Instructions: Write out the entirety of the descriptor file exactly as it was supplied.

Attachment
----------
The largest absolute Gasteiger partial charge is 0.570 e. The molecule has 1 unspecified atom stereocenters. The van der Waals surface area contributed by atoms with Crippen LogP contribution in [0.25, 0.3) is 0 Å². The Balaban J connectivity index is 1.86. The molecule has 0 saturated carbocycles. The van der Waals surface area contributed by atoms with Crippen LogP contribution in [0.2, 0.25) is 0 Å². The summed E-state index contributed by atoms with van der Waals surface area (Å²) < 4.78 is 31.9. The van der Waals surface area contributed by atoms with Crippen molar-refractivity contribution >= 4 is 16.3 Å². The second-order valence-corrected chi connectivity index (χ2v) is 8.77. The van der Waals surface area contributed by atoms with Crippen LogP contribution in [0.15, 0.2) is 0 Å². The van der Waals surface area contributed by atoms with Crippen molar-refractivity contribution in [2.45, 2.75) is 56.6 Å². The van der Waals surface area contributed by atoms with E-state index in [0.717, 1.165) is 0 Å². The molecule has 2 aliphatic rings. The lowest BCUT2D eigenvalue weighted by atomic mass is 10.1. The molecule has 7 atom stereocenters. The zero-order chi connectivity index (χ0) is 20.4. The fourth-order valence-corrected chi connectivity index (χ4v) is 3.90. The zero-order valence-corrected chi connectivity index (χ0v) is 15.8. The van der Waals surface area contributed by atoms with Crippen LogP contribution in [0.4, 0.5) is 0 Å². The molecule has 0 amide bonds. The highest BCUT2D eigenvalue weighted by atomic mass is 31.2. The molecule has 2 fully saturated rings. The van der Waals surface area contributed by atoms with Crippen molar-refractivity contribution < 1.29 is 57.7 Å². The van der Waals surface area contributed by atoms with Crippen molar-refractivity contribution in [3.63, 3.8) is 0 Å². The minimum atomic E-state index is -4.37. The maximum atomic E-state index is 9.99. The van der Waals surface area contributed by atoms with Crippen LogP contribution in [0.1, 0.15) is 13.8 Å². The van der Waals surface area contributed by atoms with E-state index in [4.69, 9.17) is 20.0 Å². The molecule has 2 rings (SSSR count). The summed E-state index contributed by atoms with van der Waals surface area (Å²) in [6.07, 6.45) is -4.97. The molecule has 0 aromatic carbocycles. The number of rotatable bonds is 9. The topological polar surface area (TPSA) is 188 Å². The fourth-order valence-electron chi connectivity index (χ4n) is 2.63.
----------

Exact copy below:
The largest absolute Gasteiger partial charge is 0.570 e. The molecule has 1 unspecified atom stereocenters. The van der Waals surface area contributed by atoms with Crippen LogP contribution in [0.25, 0.3) is 0 Å². The Balaban J connectivity index is 1.86. The molecule has 0 saturated carbocycles. The van der Waals surface area contributed by atoms with Crippen LogP contribution in [0.2, 0.25) is 0 Å². The summed E-state index contributed by atoms with van der Waals surface area (Å²) < 4.78 is 31.9. The van der Waals surface area contributed by atoms with Crippen molar-refractivity contribution >= 4 is 16.3 Å². The second-order valence-corrected chi connectivity index (χ2v) is 8.77. The van der Waals surface area contributed by atoms with Crippen LogP contribution in [0.15, 0.2) is 0 Å². The van der Waals surface area contributed by atoms with Crippen molar-refractivity contribution in [2.45, 2.75) is 56.6 Å². The van der Waals surface area contributed by atoms with E-state index in [0.717, 1.165) is 0 Å². The molecule has 2 aliphatic rings. The lowest BCUT2D eigenvalue weighted by atomic mass is 10.1. The molecule has 7 atom stereocenters. The zero-order chi connectivity index (χ0) is 20.4. The fourth-order valence-corrected chi connectivity index (χ4v) is 3.90. The zero-order valence-corrected chi connectivity index (χ0v) is 15.8. The van der Waals surface area contributed by atoms with Crippen LogP contribution in [0.4, 0.5) is 0 Å². The molecule has 0 amide bonds. The highest BCUT2D eigenvalue weighted by atomic mass is 31.2. The molecule has 2 fully saturated rings. The van der Waals surface area contributed by atoms with Crippen molar-refractivity contribution < 1.29 is 57.7 Å². The van der Waals surface area contributed by atoms with Crippen molar-refractivity contribution in [3.63, 3.8) is 0 Å². The minimum atomic E-state index is -4.37. The maximum atomic E-state index is 9.99. The van der Waals surface area contributed by atoms with Crippen LogP contribution in [0.1, 0.15) is 13.8 Å². The van der Waals surface area contributed by atoms with E-state index in [4.69, 9.17) is 20.0 Å². The molecule has 2 rings (SSSR count). The summed E-state index contributed by atoms with van der Waals surface area (Å²) in [6.07, 6.45) is -4.97. The molecule has 0 aromatic carbocycles. The number of rotatable bonds is 9. The topological polar surface area (TPSA) is 188 Å². The fourth-order valence-electron chi connectivity index (χ4n) is 2.63.